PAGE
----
Questions for ‘Insect swarms might electrify the air as much as storm clouds do’  

A swarm of locusts flies over a field.

Large locust swarms, like the one pictured here, might be able to produce as much electricity as a storm cloud.

John Carnemolla/Getty

To accompany Insect swarms might electrify the air as much as storm clouds do


Before Reading:

  1. Describe what comes to mind when you think about static electricity. For instance, maybe you’ve felt static in your hair. Or perhaps you’ve experienced static with freshly laundered clothing. Describe one way an item of your choice may become charged with static electricity. 
  2. What is a “swarm of insects”? Provide one example of an insect that forms swarms. What advantage do you think this species gets from this swarming behavior?

During Reading:

  1. How might flying insects in the air build up electrical charge?
  2. This story mentions how an electric charge in the atmosphere influences the formation of water droplets. According to this story, what other things might be influenced by electrical charge?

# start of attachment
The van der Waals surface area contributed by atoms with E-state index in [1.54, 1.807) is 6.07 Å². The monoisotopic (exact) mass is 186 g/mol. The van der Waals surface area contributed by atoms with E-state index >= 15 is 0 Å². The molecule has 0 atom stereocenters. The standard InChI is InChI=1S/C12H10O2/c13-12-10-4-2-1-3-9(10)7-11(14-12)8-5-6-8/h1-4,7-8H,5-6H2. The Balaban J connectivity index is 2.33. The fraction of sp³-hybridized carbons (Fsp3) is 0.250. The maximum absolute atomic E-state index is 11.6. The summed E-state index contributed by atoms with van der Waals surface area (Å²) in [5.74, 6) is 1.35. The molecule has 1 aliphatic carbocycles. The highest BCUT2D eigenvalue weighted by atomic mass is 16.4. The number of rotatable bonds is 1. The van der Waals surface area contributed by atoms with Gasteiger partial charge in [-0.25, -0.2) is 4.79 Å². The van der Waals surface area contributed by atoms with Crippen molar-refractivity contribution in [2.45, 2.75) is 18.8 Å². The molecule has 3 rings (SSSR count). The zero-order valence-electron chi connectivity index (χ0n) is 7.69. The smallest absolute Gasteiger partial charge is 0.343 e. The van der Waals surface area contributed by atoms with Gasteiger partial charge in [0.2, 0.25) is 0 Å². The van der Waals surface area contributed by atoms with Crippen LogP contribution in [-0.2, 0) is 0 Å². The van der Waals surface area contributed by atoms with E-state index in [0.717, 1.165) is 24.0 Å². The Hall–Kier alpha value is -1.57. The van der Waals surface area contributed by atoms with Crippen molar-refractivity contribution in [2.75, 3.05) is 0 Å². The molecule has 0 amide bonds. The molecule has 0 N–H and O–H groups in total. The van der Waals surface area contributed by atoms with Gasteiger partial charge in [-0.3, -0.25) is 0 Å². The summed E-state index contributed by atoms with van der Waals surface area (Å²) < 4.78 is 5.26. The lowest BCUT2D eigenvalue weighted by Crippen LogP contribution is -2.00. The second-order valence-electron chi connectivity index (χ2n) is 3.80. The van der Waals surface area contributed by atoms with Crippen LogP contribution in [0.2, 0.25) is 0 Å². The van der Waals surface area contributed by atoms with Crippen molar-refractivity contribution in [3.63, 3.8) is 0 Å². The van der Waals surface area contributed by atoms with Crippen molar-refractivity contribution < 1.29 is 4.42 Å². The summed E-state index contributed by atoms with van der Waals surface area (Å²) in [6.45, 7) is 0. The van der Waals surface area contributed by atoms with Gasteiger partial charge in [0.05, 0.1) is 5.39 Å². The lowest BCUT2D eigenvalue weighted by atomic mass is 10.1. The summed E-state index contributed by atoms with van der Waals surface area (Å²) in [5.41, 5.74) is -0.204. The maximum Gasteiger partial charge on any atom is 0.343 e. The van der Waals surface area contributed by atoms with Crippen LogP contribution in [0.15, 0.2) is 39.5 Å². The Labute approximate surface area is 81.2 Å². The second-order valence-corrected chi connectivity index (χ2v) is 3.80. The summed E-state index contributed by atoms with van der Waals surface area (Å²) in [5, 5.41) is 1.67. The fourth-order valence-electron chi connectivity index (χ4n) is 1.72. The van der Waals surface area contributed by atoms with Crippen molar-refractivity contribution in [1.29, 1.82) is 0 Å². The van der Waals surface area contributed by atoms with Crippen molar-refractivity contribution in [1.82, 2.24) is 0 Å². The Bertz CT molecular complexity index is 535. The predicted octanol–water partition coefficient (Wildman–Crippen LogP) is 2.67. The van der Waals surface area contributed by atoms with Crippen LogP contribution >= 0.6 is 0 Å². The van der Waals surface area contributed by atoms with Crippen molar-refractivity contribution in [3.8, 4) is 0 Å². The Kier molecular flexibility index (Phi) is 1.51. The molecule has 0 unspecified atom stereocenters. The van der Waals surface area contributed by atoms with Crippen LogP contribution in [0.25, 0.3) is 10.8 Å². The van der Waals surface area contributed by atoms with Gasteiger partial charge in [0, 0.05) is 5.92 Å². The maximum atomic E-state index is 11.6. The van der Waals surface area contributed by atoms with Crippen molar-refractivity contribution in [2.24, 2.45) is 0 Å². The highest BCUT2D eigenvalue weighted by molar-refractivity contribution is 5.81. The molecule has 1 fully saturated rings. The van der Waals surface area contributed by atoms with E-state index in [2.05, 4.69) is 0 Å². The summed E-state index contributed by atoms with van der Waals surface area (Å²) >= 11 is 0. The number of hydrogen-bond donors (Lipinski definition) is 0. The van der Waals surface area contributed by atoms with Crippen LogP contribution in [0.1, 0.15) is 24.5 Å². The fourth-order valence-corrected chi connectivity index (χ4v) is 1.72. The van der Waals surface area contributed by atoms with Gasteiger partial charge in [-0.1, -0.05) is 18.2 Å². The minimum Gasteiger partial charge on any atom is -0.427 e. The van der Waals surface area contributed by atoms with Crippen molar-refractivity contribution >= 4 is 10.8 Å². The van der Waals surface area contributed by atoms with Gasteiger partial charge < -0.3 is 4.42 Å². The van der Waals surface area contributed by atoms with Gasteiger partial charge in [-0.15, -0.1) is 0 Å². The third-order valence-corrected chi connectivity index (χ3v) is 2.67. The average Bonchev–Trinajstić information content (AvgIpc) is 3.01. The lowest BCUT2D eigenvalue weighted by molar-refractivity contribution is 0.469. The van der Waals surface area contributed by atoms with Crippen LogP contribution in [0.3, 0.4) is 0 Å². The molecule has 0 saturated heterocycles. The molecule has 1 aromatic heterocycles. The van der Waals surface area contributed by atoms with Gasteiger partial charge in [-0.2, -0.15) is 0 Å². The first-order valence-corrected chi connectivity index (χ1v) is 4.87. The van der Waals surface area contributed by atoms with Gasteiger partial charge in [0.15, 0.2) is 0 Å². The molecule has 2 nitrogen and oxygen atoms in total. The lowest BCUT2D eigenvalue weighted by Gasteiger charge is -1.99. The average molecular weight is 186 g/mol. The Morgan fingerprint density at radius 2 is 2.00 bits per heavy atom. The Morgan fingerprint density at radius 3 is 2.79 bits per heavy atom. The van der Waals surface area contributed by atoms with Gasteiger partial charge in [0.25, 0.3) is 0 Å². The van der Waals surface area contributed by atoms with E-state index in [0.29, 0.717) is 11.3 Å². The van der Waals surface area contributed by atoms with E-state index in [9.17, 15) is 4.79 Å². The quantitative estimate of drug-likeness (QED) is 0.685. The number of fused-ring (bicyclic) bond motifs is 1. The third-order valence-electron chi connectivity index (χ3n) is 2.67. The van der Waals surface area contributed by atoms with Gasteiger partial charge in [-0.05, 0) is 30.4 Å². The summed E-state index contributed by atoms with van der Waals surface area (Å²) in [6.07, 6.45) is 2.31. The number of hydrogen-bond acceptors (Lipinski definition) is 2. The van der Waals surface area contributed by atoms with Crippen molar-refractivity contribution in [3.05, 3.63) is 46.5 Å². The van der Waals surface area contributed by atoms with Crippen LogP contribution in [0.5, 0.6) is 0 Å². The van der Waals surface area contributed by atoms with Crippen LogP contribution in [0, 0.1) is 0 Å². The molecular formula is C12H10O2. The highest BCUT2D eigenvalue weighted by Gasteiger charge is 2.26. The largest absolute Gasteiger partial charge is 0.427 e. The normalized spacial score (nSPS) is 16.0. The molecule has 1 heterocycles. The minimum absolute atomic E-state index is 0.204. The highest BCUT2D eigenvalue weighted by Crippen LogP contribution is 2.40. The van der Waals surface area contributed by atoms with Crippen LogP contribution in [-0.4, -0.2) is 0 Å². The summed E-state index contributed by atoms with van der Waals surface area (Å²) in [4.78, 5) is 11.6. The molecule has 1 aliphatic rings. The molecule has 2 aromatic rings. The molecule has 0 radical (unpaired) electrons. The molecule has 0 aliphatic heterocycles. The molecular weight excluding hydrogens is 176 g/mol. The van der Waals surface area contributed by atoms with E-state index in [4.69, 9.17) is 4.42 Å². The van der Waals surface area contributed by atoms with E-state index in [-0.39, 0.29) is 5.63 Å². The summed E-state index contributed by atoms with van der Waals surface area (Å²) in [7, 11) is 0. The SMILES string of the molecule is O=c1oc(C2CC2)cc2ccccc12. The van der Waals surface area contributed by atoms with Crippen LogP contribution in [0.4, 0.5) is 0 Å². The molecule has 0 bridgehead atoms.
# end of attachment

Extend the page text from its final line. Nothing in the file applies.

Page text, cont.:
3. Which insect species inspired Ellard Hunting to wonder how life forms might influence atmospheric electricity? Describe this “chance encounter.”
  4. Describe the relationship between the density of insect swarms and the atmosphere’s electrical charge. For example, as insect swarms become denser, what effect does this have on the atmosphere’s electrical charge?
  5. What desert insect did Hunting’s team study? What about these insects made the team want to investigate them in the context of atmospheric electricity?
  6. Even without wings, spiders might “soar kilometers above Earth.” Explain how they manage that feat.

After Reading:

  1. “There’s a lot of biology in the sky,” says Hunting. To what kind of “biology” is this scientist referring? Now consider the area in which you live. List some common life forms that inhabit your hometown. Of those that you listed, which would be most likely to influence atmospheric electrical charges? Explain your answer. Use findings or data from this story to support your answer.
  2. Describe how the air surrounding a dense city might differ from that of a sparsely populated or rural area. For example, what substances or chemicals might appear more in the city air versus the rural air? Or you might describe how the life forms would differ. Based on your description, develop a theory about how human activity may impact the atmosphere’s electrical charge. Briefly describe a follow-up experiment that could test your hypothesis.